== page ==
Andrew, thank you so much for being here with me.

Andrew Liveris: I'm just so thrilled and excited and beaming with pride listening to you, Ilham. You're amazing and can't wait for our conversation.

Growing up in an ethnic family unit

Ilham Kadri: So, I'd like to begin by learning more about where you came from and what inspired you. You talk a bit about your upbringing in the book, Andrew, describing yourself as a ‘raw, introverted, unconfident Outback boy’ who grew up in Darwin, Australia. And gosh, when I read this, I had to read it again and again, because obviously, I have not met that younger version of you, Andrew.
For me, you are one of the best speakers, the most confident leader I've ever met. So, I'm curious, can you tell us more about that little boy I'm interested by? And what exactly puts him on the path to becoming the leader you are today and eventually the CEO of a global chemical company.

Andrew Liveris: Thank you, Ilham. Like  many of us who've had the amazing good fortune of being the sons and daughters of people who took a major risk and bet everything, in my case, Greek immigrants, grandparents from a very devastated island after World War I and World War II in Greece, they came to this remote part of Australia.
Not by design, by accident.They did very low-end, menial labor to make some money. And then I was the beneficiary of that, and so growing up in that environment in Darwin was a very primitive location as I was growing up.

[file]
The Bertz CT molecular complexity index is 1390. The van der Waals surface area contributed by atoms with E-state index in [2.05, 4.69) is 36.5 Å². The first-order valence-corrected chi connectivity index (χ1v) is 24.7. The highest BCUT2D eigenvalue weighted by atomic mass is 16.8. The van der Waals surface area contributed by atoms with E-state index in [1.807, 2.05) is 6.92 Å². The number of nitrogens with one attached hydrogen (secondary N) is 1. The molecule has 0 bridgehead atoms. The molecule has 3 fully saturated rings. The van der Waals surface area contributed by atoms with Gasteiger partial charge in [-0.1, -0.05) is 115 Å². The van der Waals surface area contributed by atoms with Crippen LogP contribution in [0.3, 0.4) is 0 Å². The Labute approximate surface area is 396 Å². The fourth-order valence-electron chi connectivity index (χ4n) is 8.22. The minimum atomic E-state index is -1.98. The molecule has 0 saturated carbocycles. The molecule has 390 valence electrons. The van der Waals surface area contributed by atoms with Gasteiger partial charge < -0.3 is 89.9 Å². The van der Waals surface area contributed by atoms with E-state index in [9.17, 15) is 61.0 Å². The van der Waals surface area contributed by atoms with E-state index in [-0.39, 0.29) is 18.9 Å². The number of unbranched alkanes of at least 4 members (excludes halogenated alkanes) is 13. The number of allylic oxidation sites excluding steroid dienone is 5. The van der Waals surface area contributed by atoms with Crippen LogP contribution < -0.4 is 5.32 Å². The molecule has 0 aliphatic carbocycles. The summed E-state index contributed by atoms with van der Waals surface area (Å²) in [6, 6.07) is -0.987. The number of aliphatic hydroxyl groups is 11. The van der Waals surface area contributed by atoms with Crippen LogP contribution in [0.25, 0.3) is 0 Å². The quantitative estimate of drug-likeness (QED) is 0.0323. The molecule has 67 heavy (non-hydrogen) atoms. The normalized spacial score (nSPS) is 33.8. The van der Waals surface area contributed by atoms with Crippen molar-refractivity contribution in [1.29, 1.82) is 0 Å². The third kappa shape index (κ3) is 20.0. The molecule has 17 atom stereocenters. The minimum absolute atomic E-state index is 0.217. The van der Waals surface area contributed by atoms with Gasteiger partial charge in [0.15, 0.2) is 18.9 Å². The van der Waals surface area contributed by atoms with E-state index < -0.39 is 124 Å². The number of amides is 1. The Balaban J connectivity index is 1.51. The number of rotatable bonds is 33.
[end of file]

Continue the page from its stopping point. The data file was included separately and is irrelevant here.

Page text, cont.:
No TV, you know, no modern conveniences. And so, I grew up in a very much ethnic family unit that really understood and respected hard work and, you know, only say something when you have something to say and, you know, really, the values of support and humility. And I think this sort of background, plus its location in Northern Australia, many Asian people there, many Indigenous people, I understood different cultures as a young person.
And so that boy, I spent a lot of time reflecting and learning, and I was given the gift of a good brain, so I consumed books.
I remember when an encyclopedia Britannica salesman, when, one of those salesmen knocked on my door, on the door of our father's house, my mother's house, and they were trying to sell 12 volumes of these books, and I was there looking and listening to what my father would say. And he said, ‘no, no, we can't afford it.’
And I went up and begged him, ‘daddy, daddy, please, let me have these books.’ And he said, ‘only on one condition. That you read every single one of them.’ So, I spent the next six months reading 12 volumes of the Encyclopedia Britannica. That upbringing then, you know, brought tragedy. My father died. We were stranded with not much money.